In an attempt to shed light on the impact of user-fee financing structures on the behavior of administrative agencies, we explore the relationship between the funding structure of the Patent and Trademark Office (PTO) and its examination practices. We suggest that the PTO’s reliance on prior grantees to subsidize current applicants exposes the Agency to a risk that its obligatory costs will surpass incoming fee collections. When such risks materialize, we hypothesize, and thereafter document, that the PTO will restore financial balance by extending preferential examination treatment—i.e., higher granting propensities and/or shorter wait times—to some technologies over others.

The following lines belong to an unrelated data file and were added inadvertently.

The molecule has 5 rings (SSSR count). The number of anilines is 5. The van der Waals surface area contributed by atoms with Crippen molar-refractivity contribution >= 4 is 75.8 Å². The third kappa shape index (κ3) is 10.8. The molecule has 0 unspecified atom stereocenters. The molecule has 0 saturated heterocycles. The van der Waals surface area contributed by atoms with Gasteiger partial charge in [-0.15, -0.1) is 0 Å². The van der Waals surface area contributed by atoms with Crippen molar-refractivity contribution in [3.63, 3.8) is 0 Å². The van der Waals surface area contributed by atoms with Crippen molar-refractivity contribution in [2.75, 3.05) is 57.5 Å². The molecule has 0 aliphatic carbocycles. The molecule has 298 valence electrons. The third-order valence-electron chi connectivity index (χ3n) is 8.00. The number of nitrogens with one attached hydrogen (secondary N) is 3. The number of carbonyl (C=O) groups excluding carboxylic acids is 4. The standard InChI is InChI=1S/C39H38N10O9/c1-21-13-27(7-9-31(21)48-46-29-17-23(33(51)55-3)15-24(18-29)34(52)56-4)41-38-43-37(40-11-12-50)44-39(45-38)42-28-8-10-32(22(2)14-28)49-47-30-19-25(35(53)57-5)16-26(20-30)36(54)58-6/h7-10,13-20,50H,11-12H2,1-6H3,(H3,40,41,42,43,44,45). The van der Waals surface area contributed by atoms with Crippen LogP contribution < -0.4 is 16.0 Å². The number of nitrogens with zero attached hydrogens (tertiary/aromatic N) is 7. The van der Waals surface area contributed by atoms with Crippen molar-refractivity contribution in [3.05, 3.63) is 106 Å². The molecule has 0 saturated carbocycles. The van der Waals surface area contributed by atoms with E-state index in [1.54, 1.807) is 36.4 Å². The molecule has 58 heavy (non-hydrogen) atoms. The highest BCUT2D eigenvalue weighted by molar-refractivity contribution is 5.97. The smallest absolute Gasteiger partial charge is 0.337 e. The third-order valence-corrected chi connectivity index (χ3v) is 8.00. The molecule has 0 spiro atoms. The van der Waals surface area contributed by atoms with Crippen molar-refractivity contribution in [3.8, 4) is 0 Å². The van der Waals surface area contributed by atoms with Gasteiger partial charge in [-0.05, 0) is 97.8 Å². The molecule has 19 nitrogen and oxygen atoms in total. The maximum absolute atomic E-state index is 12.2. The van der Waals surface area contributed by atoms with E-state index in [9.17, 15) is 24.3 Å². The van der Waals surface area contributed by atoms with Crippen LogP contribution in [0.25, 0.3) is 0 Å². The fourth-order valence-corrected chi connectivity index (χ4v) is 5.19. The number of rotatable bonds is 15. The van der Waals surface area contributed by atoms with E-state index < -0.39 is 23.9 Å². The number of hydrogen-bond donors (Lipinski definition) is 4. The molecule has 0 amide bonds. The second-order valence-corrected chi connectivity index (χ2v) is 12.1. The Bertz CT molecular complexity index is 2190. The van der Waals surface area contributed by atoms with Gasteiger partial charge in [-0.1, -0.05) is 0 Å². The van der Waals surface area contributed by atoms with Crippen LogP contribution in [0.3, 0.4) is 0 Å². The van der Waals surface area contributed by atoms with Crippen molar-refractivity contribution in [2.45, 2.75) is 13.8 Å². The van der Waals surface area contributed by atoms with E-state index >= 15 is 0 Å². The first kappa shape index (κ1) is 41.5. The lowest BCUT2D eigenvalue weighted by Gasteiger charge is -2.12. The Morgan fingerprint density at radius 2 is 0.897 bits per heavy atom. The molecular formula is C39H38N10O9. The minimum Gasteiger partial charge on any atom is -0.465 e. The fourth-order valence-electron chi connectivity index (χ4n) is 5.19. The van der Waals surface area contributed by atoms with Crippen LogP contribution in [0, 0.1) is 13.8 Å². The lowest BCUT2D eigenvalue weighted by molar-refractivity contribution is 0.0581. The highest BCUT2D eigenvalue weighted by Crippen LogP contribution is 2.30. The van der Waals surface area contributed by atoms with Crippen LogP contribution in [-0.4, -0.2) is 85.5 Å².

Michael D. Frakes & Melissa F. Wasserman, The Failed Promise of User Fees: Empirical Evidence from the United States Patent and Trademark Office, 11 Journal of Empirical Legal Studies 602-636 (2014)
Library of Congress Subject Headings
Patent laws and legislation, Patents--Economic aspects, User charges, Patent and Trademark Office